In the old days, when Wall Street firms were still partnerships, everyone took a hit when times got tough, including top producers. They all understood it was a survival issue for the firm.
Now that survival is not a question (government: “there won’t be any more Lehmans“) these employees have the luxury to retain their sense of entitlement. “But we earned these bonuses.” Nonsense. But for taxpayers, their firms would have gone horizontal months ago. Is $250k not significantly better than $0?
Yves notes “everyone used to complain about welfare queens. What would you call this level of entitlement? They are every bit as much wards of the state as welfare recipients, and fail to recognize it. No wonder the public is furious.”
Perhaps the best indication that the House bill is good policy: bulge bracket bankers are vociferously opposed…
There should be a blanket rule- any depositary institution can not pay its executive officer compensation linked to performance. Naturally they will demand higher base salaries. However, this will be a good thing since it will align their interests and those of the depositors. Executives will be more interested in preserving their jobs (and by the extension the institution they work for) and will be more reluctant to venture into activities that might provide a short jump to earnings but to could compromise the the institution in the long run. I would add this is exactly how bankers were compensated except in the last 20 years or so.
Why does Obama want to become Hoover? Admitedly, being FDR takes more fortitude.
The AIG bonuses were bad enough but the next real big story soon will be the collapse of dollar big time.
US government is already printing money like there is no tomorrow and soon it will kill the US treasuries market and the dollar.
Probably my generation (gen-x) and a couple of younger ones will deal with the consequences of this crisis for the rest of our lives. Well, shit happens.
Obama is not going to be another Hoover or FDR. He is going to be American Gorbachev, the last president of USA.
The reason is simple: This current plutocracy rule cannot possible survive the relentless onslaught of economic depression/collapse: Either it will turn into fascism or USA will break apart into smaller, more governable entities. Or some combination of both. Bigger is not always better, especially if one wants to keep the republic…
I am definitely part of the choir, but I still enjoyed this. Those of us who remember i-banks as partnerships and commercial banks as boring should speak up more–at this point much of the electorate does NOT remember this.
I, like other commenters, see a broad problem with a form of “Stockholm Syndrome” preventing many educated types from dealing appropriately with the issues. Shumer, Obama, and others insist that overpaid jobs are to be preserved for highly ‘talented’ types. Changing this thinking will be a very, very hard slog and sadly might wait until we have scenes reminescent of Jakarta in 1998.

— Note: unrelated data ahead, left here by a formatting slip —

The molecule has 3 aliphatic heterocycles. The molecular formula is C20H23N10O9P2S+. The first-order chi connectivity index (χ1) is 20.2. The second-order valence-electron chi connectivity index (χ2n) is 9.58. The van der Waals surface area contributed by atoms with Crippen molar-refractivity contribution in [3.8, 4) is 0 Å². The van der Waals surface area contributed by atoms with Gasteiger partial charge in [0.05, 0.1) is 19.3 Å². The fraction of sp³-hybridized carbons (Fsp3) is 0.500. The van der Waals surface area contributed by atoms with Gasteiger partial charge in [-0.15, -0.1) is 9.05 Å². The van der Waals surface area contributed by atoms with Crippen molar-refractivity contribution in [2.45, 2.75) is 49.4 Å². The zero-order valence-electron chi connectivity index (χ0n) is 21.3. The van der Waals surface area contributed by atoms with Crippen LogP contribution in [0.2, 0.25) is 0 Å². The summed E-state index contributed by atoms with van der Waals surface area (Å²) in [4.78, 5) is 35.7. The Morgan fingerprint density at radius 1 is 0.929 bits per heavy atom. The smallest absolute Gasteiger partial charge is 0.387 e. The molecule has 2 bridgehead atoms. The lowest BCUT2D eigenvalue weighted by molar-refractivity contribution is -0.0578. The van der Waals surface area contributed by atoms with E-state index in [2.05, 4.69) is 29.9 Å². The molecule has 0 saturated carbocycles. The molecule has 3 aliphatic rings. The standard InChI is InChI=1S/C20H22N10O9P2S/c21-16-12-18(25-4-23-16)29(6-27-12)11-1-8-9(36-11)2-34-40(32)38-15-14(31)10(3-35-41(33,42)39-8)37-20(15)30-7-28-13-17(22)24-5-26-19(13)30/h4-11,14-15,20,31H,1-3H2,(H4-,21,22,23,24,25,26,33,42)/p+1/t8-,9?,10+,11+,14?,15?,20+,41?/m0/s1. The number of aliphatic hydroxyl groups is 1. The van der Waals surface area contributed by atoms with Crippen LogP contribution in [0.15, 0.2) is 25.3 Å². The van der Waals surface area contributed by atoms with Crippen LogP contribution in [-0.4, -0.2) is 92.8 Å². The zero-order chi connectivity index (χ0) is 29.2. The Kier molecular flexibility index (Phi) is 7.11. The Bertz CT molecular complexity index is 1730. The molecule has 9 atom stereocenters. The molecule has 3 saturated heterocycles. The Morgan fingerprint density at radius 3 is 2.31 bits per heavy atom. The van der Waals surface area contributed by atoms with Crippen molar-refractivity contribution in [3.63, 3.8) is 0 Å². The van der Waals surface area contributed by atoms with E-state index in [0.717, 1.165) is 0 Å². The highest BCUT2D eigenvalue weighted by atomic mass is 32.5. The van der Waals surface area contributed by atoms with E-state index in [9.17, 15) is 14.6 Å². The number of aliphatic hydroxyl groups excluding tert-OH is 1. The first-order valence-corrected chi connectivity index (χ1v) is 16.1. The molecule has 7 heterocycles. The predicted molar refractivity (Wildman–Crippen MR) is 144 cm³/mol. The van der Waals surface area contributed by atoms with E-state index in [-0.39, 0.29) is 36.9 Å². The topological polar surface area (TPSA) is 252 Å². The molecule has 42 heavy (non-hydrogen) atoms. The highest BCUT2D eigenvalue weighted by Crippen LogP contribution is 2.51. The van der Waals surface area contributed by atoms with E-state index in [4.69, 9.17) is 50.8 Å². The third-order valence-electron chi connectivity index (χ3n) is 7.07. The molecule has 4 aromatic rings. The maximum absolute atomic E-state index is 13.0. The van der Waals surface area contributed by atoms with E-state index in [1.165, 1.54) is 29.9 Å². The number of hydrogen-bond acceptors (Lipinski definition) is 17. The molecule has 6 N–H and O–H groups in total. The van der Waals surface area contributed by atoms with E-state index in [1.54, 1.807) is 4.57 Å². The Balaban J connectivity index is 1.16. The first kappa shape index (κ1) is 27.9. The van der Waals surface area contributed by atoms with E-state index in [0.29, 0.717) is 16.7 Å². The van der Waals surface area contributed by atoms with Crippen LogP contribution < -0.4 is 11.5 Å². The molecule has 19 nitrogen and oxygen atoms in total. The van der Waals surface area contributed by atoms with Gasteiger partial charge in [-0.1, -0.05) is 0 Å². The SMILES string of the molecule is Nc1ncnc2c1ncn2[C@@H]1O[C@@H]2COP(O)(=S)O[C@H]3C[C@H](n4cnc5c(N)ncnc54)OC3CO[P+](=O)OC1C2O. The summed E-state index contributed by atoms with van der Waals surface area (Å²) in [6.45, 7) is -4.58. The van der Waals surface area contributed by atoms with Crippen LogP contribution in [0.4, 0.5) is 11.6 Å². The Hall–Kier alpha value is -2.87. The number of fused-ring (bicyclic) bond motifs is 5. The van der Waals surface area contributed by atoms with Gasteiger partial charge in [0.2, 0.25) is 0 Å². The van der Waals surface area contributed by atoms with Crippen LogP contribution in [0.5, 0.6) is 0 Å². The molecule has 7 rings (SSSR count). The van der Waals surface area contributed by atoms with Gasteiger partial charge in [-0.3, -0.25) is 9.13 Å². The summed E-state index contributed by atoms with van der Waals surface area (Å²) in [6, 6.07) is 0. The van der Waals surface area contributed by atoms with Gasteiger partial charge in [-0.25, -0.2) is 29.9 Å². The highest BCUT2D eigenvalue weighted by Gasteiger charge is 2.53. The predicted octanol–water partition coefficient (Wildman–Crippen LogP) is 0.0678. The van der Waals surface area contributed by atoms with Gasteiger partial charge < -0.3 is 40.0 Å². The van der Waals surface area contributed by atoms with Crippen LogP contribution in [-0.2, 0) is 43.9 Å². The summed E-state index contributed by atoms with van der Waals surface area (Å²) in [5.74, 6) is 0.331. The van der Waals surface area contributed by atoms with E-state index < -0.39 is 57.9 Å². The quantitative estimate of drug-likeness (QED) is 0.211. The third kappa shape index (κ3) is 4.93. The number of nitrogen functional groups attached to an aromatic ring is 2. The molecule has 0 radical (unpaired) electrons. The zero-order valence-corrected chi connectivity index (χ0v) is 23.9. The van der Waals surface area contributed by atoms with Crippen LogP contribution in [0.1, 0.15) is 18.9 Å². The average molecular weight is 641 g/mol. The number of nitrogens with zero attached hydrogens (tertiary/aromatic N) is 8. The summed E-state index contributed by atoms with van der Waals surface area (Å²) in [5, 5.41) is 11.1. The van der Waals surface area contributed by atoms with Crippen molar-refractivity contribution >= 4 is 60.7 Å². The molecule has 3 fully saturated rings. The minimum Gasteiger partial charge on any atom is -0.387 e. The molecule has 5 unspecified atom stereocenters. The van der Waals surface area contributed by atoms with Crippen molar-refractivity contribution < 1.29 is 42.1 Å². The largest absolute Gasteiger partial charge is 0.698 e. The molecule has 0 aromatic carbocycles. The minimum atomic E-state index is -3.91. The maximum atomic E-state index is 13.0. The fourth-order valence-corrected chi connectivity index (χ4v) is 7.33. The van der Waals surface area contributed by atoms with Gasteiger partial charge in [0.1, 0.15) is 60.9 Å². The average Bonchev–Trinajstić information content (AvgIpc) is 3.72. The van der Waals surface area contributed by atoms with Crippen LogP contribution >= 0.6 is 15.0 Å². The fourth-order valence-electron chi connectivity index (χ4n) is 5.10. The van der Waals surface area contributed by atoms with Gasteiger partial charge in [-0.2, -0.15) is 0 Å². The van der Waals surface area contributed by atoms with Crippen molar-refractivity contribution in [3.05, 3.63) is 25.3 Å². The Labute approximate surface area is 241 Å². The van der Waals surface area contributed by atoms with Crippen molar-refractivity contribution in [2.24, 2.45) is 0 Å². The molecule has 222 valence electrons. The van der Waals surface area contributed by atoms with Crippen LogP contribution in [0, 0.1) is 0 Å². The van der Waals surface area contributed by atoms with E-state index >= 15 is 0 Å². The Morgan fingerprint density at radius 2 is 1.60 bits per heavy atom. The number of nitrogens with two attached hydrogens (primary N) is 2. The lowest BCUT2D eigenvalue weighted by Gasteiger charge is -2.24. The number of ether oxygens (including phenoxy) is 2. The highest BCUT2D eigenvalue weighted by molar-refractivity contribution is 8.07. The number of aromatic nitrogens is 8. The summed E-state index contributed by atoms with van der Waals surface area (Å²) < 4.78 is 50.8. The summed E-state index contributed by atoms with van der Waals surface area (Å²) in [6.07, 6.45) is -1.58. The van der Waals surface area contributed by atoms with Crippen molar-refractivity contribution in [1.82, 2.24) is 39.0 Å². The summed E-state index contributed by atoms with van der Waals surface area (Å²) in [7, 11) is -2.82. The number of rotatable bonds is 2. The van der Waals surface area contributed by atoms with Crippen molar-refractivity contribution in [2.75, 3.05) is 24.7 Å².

“Both have made clear that Wall Streeters should get paid whatever amount appropriately incentivizes them to clean up their own mess.”
That amount should be obvious and it isn’t $250K. It’s $0K. By allowing Wall Street to transfer the consequences of its actions to the taxpayer, the above statement is rendered moot.
4Best4Worst has selected one of your posts from the last week as one of the best on the internet.
Maximus would like to thank you for all you do to help spread the truth.
you can find the post under this weeks 4 best with the heading
“Nervos belli, pecuniam infinitam”
(The sinews of war, unlimited money
by visiting http://4best4worst.wordpress.com/
You wrote the following:
“The House proposal, remember, confiscates bonus income (including, potentially, non-cash bonuses!) for everyone making over $250,000. It would only impact a handful of companies in particular, but the total number of affected employees would run well into the thousands.
Contrast that with Obama’s nascent plan, which, according to the NYT, affects executive pay. “Executive” tends to be code for the top guys listed in the proxy: CEO, CFO, General Counsel, COO, those types. To placate House members who want more sweeping restrictions, the administration says it would regulate “all financials” and possibly other publicly-traded companies—not just those receiving the biggest bailouts.”
I agree with the gist of your post, but we need to have a frank, open discussion on executive compensation as well.
In the United States, CEOs of large corporations make hundreds of times more than their workers. Contrast this to Japan or even Europe where the multiples are far less.
I know that people are going to harp on that and say “Yeah but American corporations are run better than those in Japan and Europe”, but I am not sold on this claim and that it has to do with the compensation system.
One thing is for sure, the culture of compensation on Wall Street has gotten out of whack and it has permeated the way public pension funds compensate their senior officers, at least here in Canada.
When I see public pension officers reaping millions in bonuses based on bogus benchmarks, my blood boils. I am sure teachers, police officers, firefighters, and other hard working people would love to collect huge bonuses too based on bogus benchmarks or even collect golden parachutes if they fail to perform.